Further, in the case of Babulal Parate v. State of Maharashtra (1961), Section 144 of the Code of Criminal Procedure, 1973 (hereinafter referred to as CrPC) was challenged before the Supreme Court to the extent that an order was passed under it to restrict the freedom of speech and expression. The given provision falls under the chapter providing provisions for “maintenance of public order and tranquillity” whereby the provision enables the appropriate executive magistrate to pass a written order directing a person or persons to abstain from doing certain acts. The given order is given when the magistrate is of the opinion that such direction is likely to prevent obstruction, annoyance, or injury to public tranquillity, or that it may prevent a riot or an affray. The given provision was challenged on the grounds that it was an unreasonable restriction under Article 19(2) because the order under Section 144 was passed on the mere apprehension of public order being disturbed. The court held that anticipatory actions taken to prevent disorder will fall within the ambit of the protection provided under Article 19(2). Later, in the case of State of Bihar v. Kamla Kant Misra (1969), it was observed by the Apex Court that the order passed under Section 144(6) of the CrPC can extend the life of an order passed by the magistrate beyond a period of two months. The court held that such an order would be an unreasonable restriction on the freedom of speech and expression.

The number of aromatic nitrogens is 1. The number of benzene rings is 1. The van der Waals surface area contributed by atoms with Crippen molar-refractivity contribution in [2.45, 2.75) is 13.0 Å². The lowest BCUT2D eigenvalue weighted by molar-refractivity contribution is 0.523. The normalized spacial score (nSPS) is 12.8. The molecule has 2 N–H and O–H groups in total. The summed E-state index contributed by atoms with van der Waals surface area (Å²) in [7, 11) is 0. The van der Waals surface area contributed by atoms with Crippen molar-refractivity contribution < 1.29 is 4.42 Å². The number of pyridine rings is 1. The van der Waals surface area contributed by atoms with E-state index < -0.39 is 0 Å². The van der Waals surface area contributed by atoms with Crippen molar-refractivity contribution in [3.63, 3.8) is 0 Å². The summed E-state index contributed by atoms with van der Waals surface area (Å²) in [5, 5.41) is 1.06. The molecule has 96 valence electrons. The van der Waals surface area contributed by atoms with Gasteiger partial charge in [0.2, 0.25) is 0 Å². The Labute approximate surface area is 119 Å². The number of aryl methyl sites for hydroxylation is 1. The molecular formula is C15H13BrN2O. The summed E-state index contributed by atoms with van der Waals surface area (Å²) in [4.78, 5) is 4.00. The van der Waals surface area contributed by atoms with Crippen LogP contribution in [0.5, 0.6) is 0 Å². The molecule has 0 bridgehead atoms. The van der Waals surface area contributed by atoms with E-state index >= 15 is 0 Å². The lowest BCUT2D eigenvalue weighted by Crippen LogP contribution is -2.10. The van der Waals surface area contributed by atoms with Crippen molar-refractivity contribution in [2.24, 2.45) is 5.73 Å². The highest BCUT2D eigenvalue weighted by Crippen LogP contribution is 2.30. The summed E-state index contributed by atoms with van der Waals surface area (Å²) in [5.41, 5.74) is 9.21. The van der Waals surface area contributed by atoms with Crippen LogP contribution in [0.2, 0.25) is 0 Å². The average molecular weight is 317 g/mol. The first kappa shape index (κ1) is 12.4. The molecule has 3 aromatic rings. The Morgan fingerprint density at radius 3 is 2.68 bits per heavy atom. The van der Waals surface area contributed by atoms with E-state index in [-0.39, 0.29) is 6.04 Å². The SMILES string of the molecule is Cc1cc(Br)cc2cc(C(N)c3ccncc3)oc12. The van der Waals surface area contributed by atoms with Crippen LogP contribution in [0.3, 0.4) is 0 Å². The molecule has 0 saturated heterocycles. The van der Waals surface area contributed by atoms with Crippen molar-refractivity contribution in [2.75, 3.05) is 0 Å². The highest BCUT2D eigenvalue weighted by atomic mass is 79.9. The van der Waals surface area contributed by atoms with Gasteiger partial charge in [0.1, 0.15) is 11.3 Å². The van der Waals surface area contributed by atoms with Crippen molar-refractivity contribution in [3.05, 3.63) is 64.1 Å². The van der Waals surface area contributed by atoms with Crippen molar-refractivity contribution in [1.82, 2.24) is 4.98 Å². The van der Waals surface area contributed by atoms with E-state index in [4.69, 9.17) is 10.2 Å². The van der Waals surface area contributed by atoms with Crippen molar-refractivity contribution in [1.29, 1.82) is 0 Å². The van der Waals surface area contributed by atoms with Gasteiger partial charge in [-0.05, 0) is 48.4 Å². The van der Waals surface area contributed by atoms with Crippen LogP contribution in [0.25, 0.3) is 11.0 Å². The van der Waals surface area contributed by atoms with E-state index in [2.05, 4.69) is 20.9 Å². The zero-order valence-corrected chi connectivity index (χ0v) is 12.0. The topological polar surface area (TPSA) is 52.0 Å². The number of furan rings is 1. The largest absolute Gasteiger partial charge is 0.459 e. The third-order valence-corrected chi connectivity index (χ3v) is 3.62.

Decency or morality
Decency can be construed as a lack of obscenity. The restriction on the grounds of decency and morality is primarily based on striking a balance between an individual’s right to express himself and the state’s duty to protect morals. The word “morality” or “morals” can not be defined as it is a concept that changes with the passage of time. The basic rationale behind such restrictions is to prevent the right to freedom of speech and expression from being exploited to deprave and corrupt the community. Thereby, the state can suppress and even punish such actions that promote indecent and obscene material. Sections 292 to 294 of the Indian Penal Code, 1860 penalise a person for selling, hiring, distributing, importing, exporting, or conveying any obscene material like a book, pamphlet, paper, writing, drawing, painting, representation, song, figure, or any other object.